Taxis of the World
Taking a taxi ride is an instant way to form some conclusions about a place. In Beijing, for example, I was assaulted by a silent driver and Chinese rap song that kept going on and on and on.for about 100 minutes. China, it seems, is embracing the rhythms of western economics and culture faster than China’s leaders would like to admit. In a similar musical assault in Brazil a few years ago, Brazilian pop blasted through a torn speaker in back of me as the cabbie blew kisses at young women we passed.who completely ignored this Latin Lothario.
The rhythm is quite different where I live. I live north of San Francisco in a little town called Mill Valley, a place that was once satirized as the epicenter of flaky California culture. There are still cabins in the woods here that have yet to be razed to build mega-mansions. These are still occupied by ’70s dropouts.who also happen to be cab drivers. Most of them are quite talkative: too chirpy at 5:30 in the morning when you are headed to the airport. One told me about a new, perfectly legal hallucinogenic he had tried and outlined his business plan for marketing it.
Can’t afford a grand world tour? Riding New York taxicabs is probably more culturally enriching. And now, in the new Guaillianified New York, most drivers are downright nice. A couple of months ago, a cabbie from Ethiopia gave me the detailed story of his life, his family, his retirement goals. Because he picked us up at the Guggenheim, he shared reviews of the exhibition he had gotten from other passengers. He did all of this in about 20 blocks. Imagine, you have to go to York to find normal, these days.
In some countries it is always a challenge to not get cheated by taxi drivers. I made a deal with a driver in Macau once who was extremely friendly and helpful. Only later did I realize that I had gotten mixed up with my zeros and had paid ten times the going rate. Last week, officials in Korea announced that they would put mobile speakerphones in cabs in Seoul connected to translators to eliminate language mix-ups. Fine, but most of the drivers I have experienced in Seoul know English when they want to: almost all of them have tried to take me for a ride. One stopped the cab twice and screamed at me to get out — once on a busy thoroughfare with no place to walk — because I refused to pay his outrageous fare. I had taken the route many times so I knew the going price. This was not the only incident. Seoul cab drivers, in my opinion, are the worst in the world.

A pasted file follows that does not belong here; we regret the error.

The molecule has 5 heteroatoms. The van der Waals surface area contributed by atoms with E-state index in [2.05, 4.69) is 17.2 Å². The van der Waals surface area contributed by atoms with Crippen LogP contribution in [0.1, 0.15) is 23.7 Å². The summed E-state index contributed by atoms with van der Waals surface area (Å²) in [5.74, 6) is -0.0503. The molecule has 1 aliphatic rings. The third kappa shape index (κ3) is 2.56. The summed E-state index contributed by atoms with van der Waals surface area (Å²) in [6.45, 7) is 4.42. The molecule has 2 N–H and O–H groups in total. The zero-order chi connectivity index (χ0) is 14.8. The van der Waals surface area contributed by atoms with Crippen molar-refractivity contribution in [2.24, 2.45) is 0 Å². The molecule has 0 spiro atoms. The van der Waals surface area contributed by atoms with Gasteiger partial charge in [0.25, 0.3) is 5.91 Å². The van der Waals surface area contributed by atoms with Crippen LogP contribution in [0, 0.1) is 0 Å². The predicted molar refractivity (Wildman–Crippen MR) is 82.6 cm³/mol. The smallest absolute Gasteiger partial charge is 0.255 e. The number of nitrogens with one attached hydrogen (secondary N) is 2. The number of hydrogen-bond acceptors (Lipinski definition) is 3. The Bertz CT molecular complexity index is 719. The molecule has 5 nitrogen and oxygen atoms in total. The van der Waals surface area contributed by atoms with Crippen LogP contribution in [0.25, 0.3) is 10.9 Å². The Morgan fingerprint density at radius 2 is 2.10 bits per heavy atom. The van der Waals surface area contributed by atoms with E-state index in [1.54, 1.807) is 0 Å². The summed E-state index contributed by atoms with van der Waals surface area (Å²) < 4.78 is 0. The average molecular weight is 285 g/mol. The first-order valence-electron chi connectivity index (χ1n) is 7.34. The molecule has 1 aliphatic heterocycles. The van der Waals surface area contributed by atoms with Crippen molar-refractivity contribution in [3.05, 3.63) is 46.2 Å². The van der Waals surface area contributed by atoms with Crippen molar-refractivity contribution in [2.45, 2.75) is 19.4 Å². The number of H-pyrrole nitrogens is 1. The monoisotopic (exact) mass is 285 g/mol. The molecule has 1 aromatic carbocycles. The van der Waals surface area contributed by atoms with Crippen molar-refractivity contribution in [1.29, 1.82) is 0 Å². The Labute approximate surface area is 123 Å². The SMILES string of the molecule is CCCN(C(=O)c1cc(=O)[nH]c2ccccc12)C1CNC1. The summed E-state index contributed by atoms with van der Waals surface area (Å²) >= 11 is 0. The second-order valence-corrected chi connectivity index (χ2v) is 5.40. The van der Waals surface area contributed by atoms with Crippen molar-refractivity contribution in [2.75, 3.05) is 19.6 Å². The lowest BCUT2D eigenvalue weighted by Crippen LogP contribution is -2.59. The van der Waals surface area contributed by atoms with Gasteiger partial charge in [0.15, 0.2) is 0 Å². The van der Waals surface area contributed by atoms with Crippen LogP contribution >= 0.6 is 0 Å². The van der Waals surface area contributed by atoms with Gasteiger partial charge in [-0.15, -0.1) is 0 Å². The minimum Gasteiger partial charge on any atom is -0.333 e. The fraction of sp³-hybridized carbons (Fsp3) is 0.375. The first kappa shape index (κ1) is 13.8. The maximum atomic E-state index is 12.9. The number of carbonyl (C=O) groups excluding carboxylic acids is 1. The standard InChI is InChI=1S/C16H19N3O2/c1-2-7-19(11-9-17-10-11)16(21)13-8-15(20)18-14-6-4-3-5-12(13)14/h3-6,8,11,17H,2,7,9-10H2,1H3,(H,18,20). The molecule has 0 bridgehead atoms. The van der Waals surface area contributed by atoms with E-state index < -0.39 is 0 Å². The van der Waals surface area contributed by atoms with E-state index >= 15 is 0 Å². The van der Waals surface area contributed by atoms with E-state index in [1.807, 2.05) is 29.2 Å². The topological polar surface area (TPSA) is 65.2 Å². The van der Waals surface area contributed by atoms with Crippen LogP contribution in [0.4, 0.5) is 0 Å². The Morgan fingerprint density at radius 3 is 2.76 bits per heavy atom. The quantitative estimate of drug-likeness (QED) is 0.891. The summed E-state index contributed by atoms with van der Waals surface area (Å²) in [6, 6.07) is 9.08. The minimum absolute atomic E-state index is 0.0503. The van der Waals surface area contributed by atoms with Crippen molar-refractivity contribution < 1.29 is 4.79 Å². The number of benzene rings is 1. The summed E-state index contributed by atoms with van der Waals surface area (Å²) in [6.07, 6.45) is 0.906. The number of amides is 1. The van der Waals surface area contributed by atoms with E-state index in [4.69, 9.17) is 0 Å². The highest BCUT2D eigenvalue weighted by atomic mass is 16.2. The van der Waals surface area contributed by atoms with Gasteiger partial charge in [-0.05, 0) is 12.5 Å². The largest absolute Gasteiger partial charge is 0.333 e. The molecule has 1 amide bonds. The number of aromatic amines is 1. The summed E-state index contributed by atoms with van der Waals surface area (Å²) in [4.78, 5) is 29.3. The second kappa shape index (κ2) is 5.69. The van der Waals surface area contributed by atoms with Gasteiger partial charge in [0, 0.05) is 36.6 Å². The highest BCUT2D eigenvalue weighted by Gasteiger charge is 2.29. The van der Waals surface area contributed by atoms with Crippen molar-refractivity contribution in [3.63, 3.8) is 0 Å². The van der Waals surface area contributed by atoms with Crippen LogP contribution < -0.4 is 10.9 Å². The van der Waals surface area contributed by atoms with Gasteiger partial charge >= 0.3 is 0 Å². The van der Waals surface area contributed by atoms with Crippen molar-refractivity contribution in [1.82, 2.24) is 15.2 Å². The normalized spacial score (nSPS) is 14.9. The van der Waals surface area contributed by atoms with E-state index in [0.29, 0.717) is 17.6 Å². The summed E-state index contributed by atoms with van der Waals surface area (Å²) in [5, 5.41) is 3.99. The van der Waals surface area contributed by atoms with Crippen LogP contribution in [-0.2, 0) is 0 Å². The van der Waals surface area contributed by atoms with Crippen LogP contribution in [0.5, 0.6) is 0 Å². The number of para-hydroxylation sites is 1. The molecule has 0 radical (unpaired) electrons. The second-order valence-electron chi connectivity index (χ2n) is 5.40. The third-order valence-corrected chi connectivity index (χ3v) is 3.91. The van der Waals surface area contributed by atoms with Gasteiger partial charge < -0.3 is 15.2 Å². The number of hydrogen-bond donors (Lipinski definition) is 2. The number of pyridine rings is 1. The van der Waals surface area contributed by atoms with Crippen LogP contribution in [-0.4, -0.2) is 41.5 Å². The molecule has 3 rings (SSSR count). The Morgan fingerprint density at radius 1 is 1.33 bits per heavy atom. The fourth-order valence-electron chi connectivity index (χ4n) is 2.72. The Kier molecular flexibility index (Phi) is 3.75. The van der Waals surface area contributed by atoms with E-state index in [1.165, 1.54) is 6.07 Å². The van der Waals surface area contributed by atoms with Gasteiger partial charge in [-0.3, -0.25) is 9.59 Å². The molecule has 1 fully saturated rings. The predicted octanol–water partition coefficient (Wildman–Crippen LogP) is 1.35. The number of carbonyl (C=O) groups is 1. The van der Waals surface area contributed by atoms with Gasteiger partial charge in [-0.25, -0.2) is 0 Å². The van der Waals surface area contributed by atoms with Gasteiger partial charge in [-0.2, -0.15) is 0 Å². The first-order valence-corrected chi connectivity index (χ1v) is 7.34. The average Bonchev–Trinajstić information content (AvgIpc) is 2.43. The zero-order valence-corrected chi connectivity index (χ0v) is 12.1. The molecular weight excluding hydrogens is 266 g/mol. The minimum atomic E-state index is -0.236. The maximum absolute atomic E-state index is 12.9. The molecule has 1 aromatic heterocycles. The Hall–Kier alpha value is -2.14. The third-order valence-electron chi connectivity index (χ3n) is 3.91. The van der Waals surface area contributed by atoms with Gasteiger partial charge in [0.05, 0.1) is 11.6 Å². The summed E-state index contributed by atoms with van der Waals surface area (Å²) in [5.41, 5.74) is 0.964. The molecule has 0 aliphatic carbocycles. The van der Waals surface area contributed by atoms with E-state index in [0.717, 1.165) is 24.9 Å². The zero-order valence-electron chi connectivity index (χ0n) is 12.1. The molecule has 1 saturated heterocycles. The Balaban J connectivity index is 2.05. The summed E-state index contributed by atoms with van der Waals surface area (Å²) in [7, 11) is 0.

In Greece, taxi fares are very low so I, in a way, sympathize with drivers. It is not easy to get a cab in Athens, especially one to yourself, as they operate like busses, picking up other passengers along the route. Once I was lucky enough to flag one down, I hopped in and we drove off. The driver, of course, didn’t turn on the meter. When I asked him to, he shouted an outrageous fare. I started to bargain, dropping to half. He screamed “no,” refusing to budge. This went back and forth until we reached our destination. I got out and pealed off a couple thousand drachmas.not his offer but something in between. He picked up the wad of bills, looked at it, yelled “You insult me,” threw the onto the street and drove off. I had ridden for free.
Often, the airport taxi hustle is the first experience you have with a place. Do a little research before you go on a trip. Some of the better travel guides such as Lonely Planet have taxi tips. The national tourist offices of many countries are also helpful. It is in their interest to have happy travelers. Luckily, many airports now have information desks that provide honest information about transportation. Just avoid the people waiting for you outside of immigration that are just too eager to help. Be wary people with official-looking cards and badges as well. Those can be phony.
My weirdest exchange with a cab driver happened in Boise, Idaho. I worked late with a business colleague preparing for a seminar we had the next morning. Around midnight I grabbed a taxi back to my hotel. “Hi, how are you?” beamed the young driver. “Tired,” I mumbled, hoping that he would get the hint. “Oh, why?” he asked. “Working”, I grumbled. “What were you working on?” I gave in, “Tomorrow I have to give a three hour speech…ya know…like Fidel Castro does.” “Oh gee,” he said. “I’m sure glad you’re not him. If ya were we’d have to kill ya.”